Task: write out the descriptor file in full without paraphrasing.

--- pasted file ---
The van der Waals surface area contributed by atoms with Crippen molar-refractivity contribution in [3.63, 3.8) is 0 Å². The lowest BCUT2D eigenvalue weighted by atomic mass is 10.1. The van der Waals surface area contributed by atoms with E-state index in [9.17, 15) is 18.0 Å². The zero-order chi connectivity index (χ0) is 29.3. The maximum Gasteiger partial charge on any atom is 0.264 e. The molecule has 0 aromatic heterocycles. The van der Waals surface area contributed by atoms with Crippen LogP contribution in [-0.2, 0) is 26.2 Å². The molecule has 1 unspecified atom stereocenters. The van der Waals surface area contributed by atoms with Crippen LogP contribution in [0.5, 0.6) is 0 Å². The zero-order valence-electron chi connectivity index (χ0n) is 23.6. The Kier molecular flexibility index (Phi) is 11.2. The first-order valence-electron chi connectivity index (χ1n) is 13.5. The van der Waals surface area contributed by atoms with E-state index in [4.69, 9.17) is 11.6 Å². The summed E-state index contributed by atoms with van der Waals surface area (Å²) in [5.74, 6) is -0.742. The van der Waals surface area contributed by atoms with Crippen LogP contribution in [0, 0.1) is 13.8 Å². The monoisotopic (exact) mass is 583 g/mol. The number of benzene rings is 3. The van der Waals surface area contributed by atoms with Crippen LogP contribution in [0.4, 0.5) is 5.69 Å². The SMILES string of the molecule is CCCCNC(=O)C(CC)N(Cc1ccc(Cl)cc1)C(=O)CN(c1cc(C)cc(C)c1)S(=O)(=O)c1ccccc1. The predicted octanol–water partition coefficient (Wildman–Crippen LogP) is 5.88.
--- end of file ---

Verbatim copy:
The van der Waals surface area contributed by atoms with Crippen molar-refractivity contribution in [3.63, 3.8) is 0 Å². The lowest BCUT2D eigenvalue weighted by atomic mass is 10.1. The van der Waals surface area contributed by atoms with E-state index in [9.17, 15) is 18.0 Å². The zero-order chi connectivity index (χ0) is 29.3. The maximum Gasteiger partial charge on any atom is 0.264 e. The molecule has 0 aromatic heterocycles. The van der Waals surface area contributed by atoms with Crippen LogP contribution in [-0.2, 0) is 26.2 Å². The molecule has 1 unspecified atom stereocenters. The van der Waals surface area contributed by atoms with Crippen LogP contribution in [0.5, 0.6) is 0 Å². The zero-order valence-electron chi connectivity index (χ0n) is 23.6. The Kier molecular flexibility index (Phi) is 11.2. The first-order valence-electron chi connectivity index (χ1n) is 13.5. The van der Waals surface area contributed by atoms with E-state index in [4.69, 9.17) is 11.6 Å². The summed E-state index contributed by atoms with van der Waals surface area (Å²) in [5.74, 6) is -0.742. The van der Waals surface area contributed by atoms with Crippen LogP contribution in [0, 0.1) is 13.8 Å². The monoisotopic (exact) mass is 583 g/mol. The number of benzene rings is 3. The van der Waals surface area contributed by atoms with Crippen LogP contribution in [0.4, 0.5) is 5.69 Å². The SMILES string of the molecule is CCCCNC(=O)C(CC)N(Cc1ccc(Cl)cc1)C(=O)CN(c1cc(C)cc(C)c1)S(=O)(=O)c1ccccc1. The predicted octanol–water partition coefficient (Wildman–Crippen LogP) is 5.88.